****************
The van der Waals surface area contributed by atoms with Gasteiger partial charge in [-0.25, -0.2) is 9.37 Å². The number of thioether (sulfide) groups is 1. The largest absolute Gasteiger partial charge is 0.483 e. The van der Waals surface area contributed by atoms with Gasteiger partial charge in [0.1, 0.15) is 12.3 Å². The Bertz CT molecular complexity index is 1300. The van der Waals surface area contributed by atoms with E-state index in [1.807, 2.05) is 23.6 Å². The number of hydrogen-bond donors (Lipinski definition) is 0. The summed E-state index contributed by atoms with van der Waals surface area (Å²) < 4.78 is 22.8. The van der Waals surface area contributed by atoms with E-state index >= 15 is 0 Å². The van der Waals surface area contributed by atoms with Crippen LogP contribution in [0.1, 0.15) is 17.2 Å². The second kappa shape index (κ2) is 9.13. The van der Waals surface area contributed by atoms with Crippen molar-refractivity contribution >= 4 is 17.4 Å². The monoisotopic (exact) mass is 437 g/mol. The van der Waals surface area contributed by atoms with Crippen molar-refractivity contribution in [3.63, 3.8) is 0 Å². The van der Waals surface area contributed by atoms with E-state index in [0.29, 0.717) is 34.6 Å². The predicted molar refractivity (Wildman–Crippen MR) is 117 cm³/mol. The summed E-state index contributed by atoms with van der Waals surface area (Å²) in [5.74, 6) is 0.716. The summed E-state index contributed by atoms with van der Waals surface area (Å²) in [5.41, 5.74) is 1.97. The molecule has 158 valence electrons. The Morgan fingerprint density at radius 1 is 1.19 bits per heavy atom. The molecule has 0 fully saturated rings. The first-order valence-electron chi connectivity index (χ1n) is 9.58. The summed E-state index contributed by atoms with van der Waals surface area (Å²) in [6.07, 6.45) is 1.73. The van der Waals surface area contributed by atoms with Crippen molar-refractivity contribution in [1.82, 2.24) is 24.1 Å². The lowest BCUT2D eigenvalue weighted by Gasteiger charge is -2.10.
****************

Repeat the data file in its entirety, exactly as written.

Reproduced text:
The van der Waals surface area contributed by atoms with Gasteiger partial charge in [-0.25, -0.2) is 9.37 Å². The number of thioether (sulfide) groups is 1. The largest absolute Gasteiger partial charge is 0.483 e. The van der Waals surface area contributed by atoms with Gasteiger partial charge in [0.1, 0.15) is 12.3 Å². The Bertz CT molecular complexity index is 1300. The van der Waals surface area contributed by atoms with E-state index in [1.807, 2.05) is 23.6 Å². The number of hydrogen-bond donors (Lipinski definition) is 0. The summed E-state index contributed by atoms with van der Waals surface area (Å²) < 4.78 is 22.8. The van der Waals surface area contributed by atoms with E-state index >= 15 is 0 Å². The van der Waals surface area contributed by atoms with Crippen LogP contribution in [0.1, 0.15) is 17.2 Å². The second kappa shape index (κ2) is 9.13. The van der Waals surface area contributed by atoms with Crippen molar-refractivity contribution >= 4 is 17.4 Å². The monoisotopic (exact) mass is 437 g/mol. The van der Waals surface area contributed by atoms with Crippen molar-refractivity contribution in [3.63, 3.8) is 0 Å². The van der Waals surface area contributed by atoms with E-state index in [0.29, 0.717) is 34.6 Å². The predicted molar refractivity (Wildman–Crippen MR) is 117 cm³/mol. The summed E-state index contributed by atoms with van der Waals surface area (Å²) in [5.74, 6) is 0.716. The summed E-state index contributed by atoms with van der Waals surface area (Å²) in [5.41, 5.74) is 1.97. The molecule has 158 valence electrons. The Morgan fingerprint density at radius 1 is 1.19 bits per heavy atom. The molecule has 0 fully saturated rings. The first-order valence-electron chi connectivity index (χ1n) is 9.58. The summed E-state index contributed by atoms with van der Waals surface area (Å²) in [6.07, 6.45) is 1.73. The van der Waals surface area contributed by atoms with Crippen molar-refractivity contribution in [1.82, 2.24) is 24.1 Å². The lowest BCUT2D eigenvalue weighted by Gasteiger charge is -2.10.